WaPo: "‘Wakanda Forever’ and the Importance of #BlackGirlGenius"
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From the Washington Post opinion section:

‘Wakanda Forever’ and the importance of #BlackGirlGenius

By Karen Attiah
November 25, 2022 at 10:00 a.m. EST

… But what I was most struck by was how [Black Panther: Wakanda Forever] portrays Black girls and women and technology. It leads us to imagine a world in which Black girls are technological geniuses and the weapons that White men use are, in Gen. Okoye’s words, “so primitive.” “Black Panther 2” invites us to imagine Black women as not just inventors but the proprietary owners of their inventions and resources, with no obligations to share with the Western world.

… It’s refreshing to see, even fictionally, an African nation strong enough to deny the West its resources and its technology — a complete reversal of today’s world order.

Wakanda won’t share its Magic Dirt, vibranium, with the West, who are stuck with their Tragic Dirt.

… Given all this, “Black Panther” is a bit of a technological-revenge fantasy. In the movie, the genius inventor is an American Black college student named Riri Williams, a.k.a. “Ironheart” (Dominique Thorne), who is studying at MIT. She develops a crucial piece of technology that everyone wants to get their hands on.

… Shuri, Riri and their respective technological geniuses are the true heroines of “Black Panther.” … Shuri and Riri realize their fullest individual potential through the technology they create and share with one another.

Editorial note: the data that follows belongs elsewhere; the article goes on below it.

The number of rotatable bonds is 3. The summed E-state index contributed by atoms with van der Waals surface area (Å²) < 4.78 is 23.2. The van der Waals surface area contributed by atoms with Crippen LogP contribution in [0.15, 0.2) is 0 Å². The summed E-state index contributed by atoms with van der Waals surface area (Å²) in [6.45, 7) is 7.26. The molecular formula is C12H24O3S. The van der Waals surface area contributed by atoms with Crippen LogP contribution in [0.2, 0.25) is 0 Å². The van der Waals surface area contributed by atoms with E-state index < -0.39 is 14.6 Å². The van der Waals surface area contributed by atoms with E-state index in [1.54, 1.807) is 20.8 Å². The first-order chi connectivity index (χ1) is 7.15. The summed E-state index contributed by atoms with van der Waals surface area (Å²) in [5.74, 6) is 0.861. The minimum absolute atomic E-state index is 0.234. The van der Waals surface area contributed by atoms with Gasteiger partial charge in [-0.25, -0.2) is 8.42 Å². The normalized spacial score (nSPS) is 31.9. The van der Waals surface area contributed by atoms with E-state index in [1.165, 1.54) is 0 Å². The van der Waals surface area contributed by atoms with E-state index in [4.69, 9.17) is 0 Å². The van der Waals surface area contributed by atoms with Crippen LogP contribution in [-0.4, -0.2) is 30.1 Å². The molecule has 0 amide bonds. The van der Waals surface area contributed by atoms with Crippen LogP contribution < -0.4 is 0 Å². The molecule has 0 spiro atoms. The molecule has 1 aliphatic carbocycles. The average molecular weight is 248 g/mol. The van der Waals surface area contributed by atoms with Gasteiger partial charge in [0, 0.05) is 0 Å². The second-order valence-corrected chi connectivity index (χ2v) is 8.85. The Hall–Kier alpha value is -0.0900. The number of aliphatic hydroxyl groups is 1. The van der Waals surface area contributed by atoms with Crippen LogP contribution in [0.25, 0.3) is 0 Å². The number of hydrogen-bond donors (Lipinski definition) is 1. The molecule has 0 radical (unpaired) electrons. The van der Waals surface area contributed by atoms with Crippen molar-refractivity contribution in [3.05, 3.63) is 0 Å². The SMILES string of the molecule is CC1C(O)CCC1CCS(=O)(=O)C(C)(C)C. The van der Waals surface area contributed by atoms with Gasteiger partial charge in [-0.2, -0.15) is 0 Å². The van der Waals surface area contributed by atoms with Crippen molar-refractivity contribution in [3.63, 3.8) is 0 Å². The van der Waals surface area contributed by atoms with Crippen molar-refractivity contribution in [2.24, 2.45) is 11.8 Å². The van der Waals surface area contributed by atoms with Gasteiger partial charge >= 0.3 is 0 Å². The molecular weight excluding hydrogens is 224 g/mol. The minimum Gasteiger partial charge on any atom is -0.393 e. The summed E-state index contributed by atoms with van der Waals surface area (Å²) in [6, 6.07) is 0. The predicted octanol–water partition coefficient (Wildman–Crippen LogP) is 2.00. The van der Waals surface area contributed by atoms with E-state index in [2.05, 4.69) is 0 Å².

So, what if we lived in a world where Black girls were encouraged to be inventors in science and technology? Or where Black women could protect and benefit from their own creativity and genius? The U.S. Patent Office does not keep racial demographic data, but a 2010 study found that while U.S. inventors in general received 235 patents per million people, Black inventors received six patents per million people. And of course, we know that White male innovators get the lion’s share of financial backing — recent studies showed that women received only 2.7 percent of venture capital funding. And Black founders receive less than 3 percent.

So this holiday weekend, I’m grateful that “Black Panther 2” exists to show us what #BlackGirlGenius looks like. As we think about the gadgets that make our lives better, let’s all think about how many real-life Shuri and Riris are out there who don’t get the chance they should to make an impact on the world.

I liked Black Panther and I admire Ryan Coogler for having previously revived the Rocky franchise with his boxing movie Creed. But this sequel, which I haven’t seen, sounds like a mess, which can presumably be blamed on the first Black Panther’s hero, Chadwick Boseman, dying of cancer a couple of years ago.

Coogler has his (highly masculine) strong suits, but confecting this kind of you-go-girl nonsense sure doesn’t sound like it’s one of them.

[Comment at Unz.com]

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